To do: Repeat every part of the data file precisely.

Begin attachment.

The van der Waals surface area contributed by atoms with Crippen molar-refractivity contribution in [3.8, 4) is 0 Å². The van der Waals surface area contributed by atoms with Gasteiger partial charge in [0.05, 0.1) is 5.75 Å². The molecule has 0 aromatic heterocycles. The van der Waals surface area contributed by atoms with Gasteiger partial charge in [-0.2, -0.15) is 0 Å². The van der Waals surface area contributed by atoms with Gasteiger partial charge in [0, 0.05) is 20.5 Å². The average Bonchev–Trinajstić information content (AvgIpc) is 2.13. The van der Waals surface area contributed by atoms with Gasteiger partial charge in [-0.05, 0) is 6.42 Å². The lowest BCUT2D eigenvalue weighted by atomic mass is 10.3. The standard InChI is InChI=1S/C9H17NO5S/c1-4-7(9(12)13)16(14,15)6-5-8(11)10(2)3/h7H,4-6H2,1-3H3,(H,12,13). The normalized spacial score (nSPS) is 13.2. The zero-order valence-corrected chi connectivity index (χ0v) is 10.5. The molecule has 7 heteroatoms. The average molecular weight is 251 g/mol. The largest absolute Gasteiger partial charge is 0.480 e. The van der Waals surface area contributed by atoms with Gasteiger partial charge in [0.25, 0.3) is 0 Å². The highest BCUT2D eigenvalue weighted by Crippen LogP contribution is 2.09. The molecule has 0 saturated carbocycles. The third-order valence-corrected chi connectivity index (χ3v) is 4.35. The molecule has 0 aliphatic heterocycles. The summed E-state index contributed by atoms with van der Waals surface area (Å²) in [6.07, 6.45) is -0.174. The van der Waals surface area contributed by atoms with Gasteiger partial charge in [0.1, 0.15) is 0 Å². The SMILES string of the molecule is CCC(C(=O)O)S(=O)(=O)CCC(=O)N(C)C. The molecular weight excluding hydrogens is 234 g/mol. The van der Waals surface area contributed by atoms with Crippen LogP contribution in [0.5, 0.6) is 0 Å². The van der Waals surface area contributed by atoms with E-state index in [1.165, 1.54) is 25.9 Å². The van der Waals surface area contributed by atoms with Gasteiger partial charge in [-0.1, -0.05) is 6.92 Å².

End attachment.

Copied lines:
The van der Waals surface area contributed by atoms with Crippen molar-refractivity contribution in [3.8, 4) is 0 Å². The van der Waals surface area contributed by atoms with Gasteiger partial charge in [0.05, 0.1) is 5.75 Å². The molecule has 0 aromatic heterocycles. The van der Waals surface area contributed by atoms with Gasteiger partial charge in [-0.2, -0.15) is 0 Å². The van der Waals surface area contributed by atoms with Gasteiger partial charge in [0, 0.05) is 20.5 Å². The average Bonchev–Trinajstić information content (AvgIpc) is 2.13. The van der Waals surface area contributed by atoms with Gasteiger partial charge in [-0.05, 0) is 6.42 Å². The lowest BCUT2D eigenvalue weighted by atomic mass is 10.3. The standard InChI is InChI=1S/C9H17NO5S/c1-4-7(9(12)13)16(14,15)6-5-8(11)10(2)3/h7H,4-6H2,1-3H3,(H,12,13). The normalized spacial score (nSPS) is 13.2. The zero-order valence-corrected chi connectivity index (χ0v) is 10.5. The molecule has 7 heteroatoms. The average molecular weight is 251 g/mol. The largest absolute Gasteiger partial charge is 0.480 e. The van der Waals surface area contributed by atoms with Gasteiger partial charge in [0.25, 0.3) is 0 Å². The highest BCUT2D eigenvalue weighted by Crippen LogP contribution is 2.09. The molecule has 0 saturated carbocycles. The third-order valence-corrected chi connectivity index (χ3v) is 4.35. The molecule has 0 aliphatic heterocycles. The summed E-state index contributed by atoms with van der Waals surface area (Å²) in [6.07, 6.45) is -0.174. The van der Waals surface area contributed by atoms with Gasteiger partial charge in [0.1, 0.15) is 0 Å². The SMILES string of the molecule is CCC(C(=O)O)S(=O)(=O)CCC(=O)N(C)C. The molecular weight excluding hydrogens is 234 g/mol. The van der Waals surface area contributed by atoms with Crippen LogP contribution in [0.5, 0.6) is 0 Å². The van der Waals surface area contributed by atoms with E-state index in [1.165, 1.54) is 25.9 Å². The van der Waals surface area contributed by atoms with Gasteiger partial charge in [-0.1, -0.05) is 6.92 Å².